I would say the impact was huge. When you see your number, it really gives you a sense of urgency and intensity.

2.  I love to invent reasons to celebrate.  My wife and I celebrate more dates than anyone, and I even invent anniversaries and holidays just so we can celebrate something.  So, I was thrilled to see you talking about celebrating in this book.  Why is celebrating so important?  How do you make it a part of your daily life?

20000daysCelebrating is critical because it’s the only way to withstand living a life of intensity and purpose. If you’re living each and every day with meaning and intentional action to fulfill your purpose, you’re going to be drained from time to time. Allowing yourself time to celebrate the little accomplishments along the way will keep you focused and help you avoid burnout.

3.  From what I read, you seem to love the word “no.”  Why is “no” such a power word?

When Words Aren’t Enough

Last week’s unspeakable tragedy in Sandy Hook, Connecticut left me speechless.  There really are no words to express the feelings, the raw emotions, the shock, anger, pain, and the heartbreak.  Connecticut Governor Dan Malloy tried to explain the unexplainable, saying “Evil visited this community today.”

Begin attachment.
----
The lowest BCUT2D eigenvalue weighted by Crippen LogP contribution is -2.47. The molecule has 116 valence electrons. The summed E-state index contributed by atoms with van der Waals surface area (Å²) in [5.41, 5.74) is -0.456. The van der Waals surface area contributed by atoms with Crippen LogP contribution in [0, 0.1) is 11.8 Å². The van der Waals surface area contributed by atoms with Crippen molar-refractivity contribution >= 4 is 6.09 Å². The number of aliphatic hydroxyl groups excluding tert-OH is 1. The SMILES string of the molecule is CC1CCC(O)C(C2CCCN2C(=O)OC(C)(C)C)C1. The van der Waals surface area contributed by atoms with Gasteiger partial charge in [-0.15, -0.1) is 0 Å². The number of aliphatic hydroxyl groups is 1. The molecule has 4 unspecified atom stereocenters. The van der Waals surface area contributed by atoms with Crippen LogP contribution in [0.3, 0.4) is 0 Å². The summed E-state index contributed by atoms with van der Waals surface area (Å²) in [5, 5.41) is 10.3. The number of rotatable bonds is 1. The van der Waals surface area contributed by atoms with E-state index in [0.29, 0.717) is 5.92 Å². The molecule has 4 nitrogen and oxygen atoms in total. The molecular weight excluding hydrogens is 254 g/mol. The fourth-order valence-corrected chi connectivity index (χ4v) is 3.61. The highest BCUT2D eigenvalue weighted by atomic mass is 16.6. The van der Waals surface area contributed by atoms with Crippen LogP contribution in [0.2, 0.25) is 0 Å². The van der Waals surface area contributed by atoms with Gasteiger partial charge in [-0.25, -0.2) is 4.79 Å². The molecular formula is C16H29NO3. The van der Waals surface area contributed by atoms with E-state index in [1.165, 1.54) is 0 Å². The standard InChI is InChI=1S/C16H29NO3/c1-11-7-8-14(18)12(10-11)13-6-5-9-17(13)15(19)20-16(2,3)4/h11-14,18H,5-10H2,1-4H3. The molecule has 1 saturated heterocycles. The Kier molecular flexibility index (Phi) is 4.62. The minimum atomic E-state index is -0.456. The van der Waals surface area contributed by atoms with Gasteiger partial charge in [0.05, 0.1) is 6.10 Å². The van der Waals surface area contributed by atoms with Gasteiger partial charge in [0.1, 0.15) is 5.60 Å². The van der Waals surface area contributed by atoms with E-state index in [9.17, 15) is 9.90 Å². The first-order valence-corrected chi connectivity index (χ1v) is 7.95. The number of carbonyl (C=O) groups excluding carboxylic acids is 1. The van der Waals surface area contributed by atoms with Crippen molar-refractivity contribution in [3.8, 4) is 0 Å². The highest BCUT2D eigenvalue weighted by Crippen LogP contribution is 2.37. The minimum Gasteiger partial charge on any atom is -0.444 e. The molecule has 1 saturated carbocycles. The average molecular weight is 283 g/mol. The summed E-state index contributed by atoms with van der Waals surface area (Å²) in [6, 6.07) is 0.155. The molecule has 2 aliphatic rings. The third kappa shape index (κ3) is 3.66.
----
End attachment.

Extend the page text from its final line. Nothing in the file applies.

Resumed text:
Feeling Hopeless

How many of us just stared, open-mouthed at the television feeling completely hopeless?  I closed my eyes, feeling crushed under the weight of sadness as I thought about the children, the teachers, the school psychologist, the principal, and the first responders.

After watching some coverage, I turned off the television and said a prayer for all involved.  I recalled a scripture verse:

“The Lord is close to the brokenhearted. He rescues those whose spirits are crushed.” Psalm 34:18

I can think of no more crushing blow than this tragedy.

Lead With Love

How do you respond to events like this?  Dan Rockwell said it well when he said the response should be to lead with love.  I like what Dan had to say because love is always the best response.

Here are a few ways to respond to these sad events:

  • Love more. Hug your kids.  Even in a corporate setting, it’s possible to lead a company with love.
  • Be compassionate. Someone once told me that, when in doubt, assume the person you are talking with is hurting.  That’s because all of us face challenges, adversity and heartbreak.

What’s Your Yes?

Some people are defined by “yes”.  They live to fulfill their “yes”.  They dream, plan and act all according to their “yes.”  Everything they do revolves around the “yes” of their own lives.

Their opposites are “no” people.  These are people who don’t live for their “yes.”  Instead, they just try to avoid their own “no.”  They never discover their own potential.

My friend Mike Glenn recently wrote a book called The Gospel of Yes.  I asked him about the title of this book.  He grew up in a way and in a church that defined life with “no.”  (As in no drinking, no smoking, no this and no that.)

But, he later realized that life’s power is in the “yes”:

It’s not what we are against, but what we are for.

It’s not what you’re bad at, but what you’re good at.

It’s not about your limitations, but about your gifts.